Facebook acquired Protogeo Oy, the company behind fitness app Moves, last week. Following the purchase of WhatsApp and Oculus VR, this was Facebook's fifth acquisition this year.

Since 2007, Facebook has acquired nearly fifty companies. While many of the early acquisitions were deemed "acquihires," some of Facebook's more recent purchases point towards a new strategy focused on both immediate value and long-term bets on the future. 

I've speculated about Facebook's moves since I started "watching" the company back in 2006. Their acquisition strategy has evolved over the years and it is hard to accurately predict the company's future acquisitions, but history provides a few patterns worth noting. Facebook is becoming a metaplatform - a conglomerate with multiple interconnected platforms - and its acquisitions are a hint of what we can expect the Facebook of the future to look like.

So I did a little research using Wikipedia and CrunchBase data and the results were interesting enough to want to share them. The infographic below, and the notes that follow it, contain some of the highlights from my analysis.  

Facebook Acquisition Analysis by Esteban Contreras

Facebook Acquisition Analysis by Esteban Contreras

A few things that caught my attention:

  • Most acquired companies are U.S. companies, with the vast majority of them being located in California
  • The only other country with more than one company being acquired by Facebook is Israel
  • The amount paid for most acquisitions is undisclosed
  • Only three companies have sold for $1 Billion or more: Instagram in 2012; WhatsApp and Oculus VR in 2014
  • The number of words in acquired companies is likely irrelevant, but the 4/5 companies acquired have a 1-word company name (note that this includes compound names like "WhatsApp")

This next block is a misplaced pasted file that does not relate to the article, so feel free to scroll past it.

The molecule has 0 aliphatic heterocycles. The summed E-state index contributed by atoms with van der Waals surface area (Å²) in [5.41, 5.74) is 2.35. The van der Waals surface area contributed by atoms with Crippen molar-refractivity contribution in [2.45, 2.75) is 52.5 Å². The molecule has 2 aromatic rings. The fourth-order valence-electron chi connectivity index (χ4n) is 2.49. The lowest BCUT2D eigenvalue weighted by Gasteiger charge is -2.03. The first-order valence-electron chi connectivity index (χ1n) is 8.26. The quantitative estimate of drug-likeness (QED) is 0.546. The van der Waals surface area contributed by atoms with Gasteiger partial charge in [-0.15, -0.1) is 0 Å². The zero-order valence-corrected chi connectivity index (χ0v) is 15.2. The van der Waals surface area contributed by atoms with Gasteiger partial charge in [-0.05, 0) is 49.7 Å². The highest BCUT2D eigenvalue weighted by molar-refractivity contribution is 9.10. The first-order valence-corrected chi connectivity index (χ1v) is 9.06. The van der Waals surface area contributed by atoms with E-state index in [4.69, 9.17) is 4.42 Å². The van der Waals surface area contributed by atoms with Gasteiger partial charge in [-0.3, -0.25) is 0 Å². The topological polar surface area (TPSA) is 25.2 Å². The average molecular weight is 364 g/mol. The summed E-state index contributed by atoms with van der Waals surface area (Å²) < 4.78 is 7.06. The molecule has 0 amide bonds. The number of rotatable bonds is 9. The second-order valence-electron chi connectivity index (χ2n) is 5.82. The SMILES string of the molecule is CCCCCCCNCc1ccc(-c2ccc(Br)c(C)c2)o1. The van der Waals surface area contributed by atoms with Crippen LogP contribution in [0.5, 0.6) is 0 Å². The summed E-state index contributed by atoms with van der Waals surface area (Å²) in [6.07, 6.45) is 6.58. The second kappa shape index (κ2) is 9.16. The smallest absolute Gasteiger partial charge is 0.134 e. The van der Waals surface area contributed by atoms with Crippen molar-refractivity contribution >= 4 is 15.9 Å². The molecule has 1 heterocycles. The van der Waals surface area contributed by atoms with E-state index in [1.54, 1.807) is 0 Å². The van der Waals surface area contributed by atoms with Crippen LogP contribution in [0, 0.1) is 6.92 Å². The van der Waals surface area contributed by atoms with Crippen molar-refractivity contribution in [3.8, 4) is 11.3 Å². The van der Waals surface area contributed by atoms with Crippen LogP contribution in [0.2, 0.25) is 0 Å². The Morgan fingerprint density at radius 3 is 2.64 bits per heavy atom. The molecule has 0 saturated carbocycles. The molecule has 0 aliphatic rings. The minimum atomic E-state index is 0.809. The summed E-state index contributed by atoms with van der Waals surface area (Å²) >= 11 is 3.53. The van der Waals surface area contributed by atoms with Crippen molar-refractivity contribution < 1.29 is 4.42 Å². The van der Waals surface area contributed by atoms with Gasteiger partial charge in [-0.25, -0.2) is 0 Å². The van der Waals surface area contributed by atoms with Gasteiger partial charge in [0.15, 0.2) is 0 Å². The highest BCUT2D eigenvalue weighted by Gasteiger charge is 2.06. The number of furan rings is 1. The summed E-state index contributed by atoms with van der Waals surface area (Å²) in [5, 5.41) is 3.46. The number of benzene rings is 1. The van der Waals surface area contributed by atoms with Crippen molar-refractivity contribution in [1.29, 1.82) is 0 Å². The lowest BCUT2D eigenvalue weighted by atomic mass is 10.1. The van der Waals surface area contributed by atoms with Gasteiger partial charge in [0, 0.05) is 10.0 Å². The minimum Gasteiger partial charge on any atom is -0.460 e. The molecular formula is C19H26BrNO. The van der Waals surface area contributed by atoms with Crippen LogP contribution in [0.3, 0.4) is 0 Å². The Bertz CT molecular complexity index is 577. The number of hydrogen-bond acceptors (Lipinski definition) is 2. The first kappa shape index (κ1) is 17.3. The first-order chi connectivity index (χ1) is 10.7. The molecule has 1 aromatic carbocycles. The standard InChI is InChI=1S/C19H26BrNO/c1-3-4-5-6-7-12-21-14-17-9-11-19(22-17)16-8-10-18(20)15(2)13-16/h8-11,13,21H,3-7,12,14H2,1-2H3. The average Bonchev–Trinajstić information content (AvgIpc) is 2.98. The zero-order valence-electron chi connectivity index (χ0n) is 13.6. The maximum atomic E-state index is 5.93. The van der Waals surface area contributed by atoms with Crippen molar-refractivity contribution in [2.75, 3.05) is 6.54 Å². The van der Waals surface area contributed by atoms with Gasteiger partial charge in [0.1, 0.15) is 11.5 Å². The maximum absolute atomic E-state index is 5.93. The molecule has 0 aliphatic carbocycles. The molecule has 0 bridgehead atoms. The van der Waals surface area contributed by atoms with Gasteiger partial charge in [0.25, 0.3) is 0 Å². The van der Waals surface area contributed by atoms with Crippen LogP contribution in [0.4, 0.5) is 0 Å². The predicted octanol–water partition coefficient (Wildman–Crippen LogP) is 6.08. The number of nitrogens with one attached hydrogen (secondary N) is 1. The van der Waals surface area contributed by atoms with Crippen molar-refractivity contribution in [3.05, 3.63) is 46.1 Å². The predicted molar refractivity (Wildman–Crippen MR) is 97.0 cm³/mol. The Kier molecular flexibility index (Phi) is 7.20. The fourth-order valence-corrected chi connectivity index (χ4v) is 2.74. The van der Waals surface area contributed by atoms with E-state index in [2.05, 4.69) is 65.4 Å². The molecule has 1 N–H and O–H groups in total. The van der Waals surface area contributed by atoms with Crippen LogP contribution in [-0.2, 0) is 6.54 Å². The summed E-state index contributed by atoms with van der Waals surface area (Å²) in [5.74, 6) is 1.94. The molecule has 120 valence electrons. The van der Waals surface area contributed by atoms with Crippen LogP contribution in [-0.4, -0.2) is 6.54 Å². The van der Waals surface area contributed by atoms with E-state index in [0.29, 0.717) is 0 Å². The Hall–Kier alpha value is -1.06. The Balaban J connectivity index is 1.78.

• Few companies, like Instagram, have products that remain to fully operate independently
  • Even fewer companies, like FriendFeed, have services that are accessible but are not actively being managed or enhanced since acquisition
  • Most acquisitions so far have been described as talent acquisitions or acquihires, but 2014 acquisitions seem to show a reversal in that trend
  • Many of Facebook's most buzzworthy acquired talent (i.e. former startup executives) are still at Facebook, leading major product initiatives
  • At least two acquisitions came after a lawsuit
  • February to August seems to be the busy acquisition season for Facebook, with March being the month of highest activity and September appearing to be an off month
  • Facebook has acquired more companies in the first 4 months of 2014 than it did from inception to 2009
  • Facebook acquired more companies in 2011 than in any other year, but 2014 could match or exceed in number of acquisitions
  • Facebook's 2007-2010 acquisitions were mostly in categories that enhanced the core product (i.e. social, utility, email, photos)
  • Facebook's 2011 acquisitions focused on mobile and the trend continues to this day
  • 2014 has been Facebook's most diversified year, with acquisitions ranging from messaging and analytics, to virtual reality and fitness


What do you think? Any surprises?

Let me know your thoughts by commenting below or send me a tweet.

Copyright © Esteban Contreras. All rights reserved.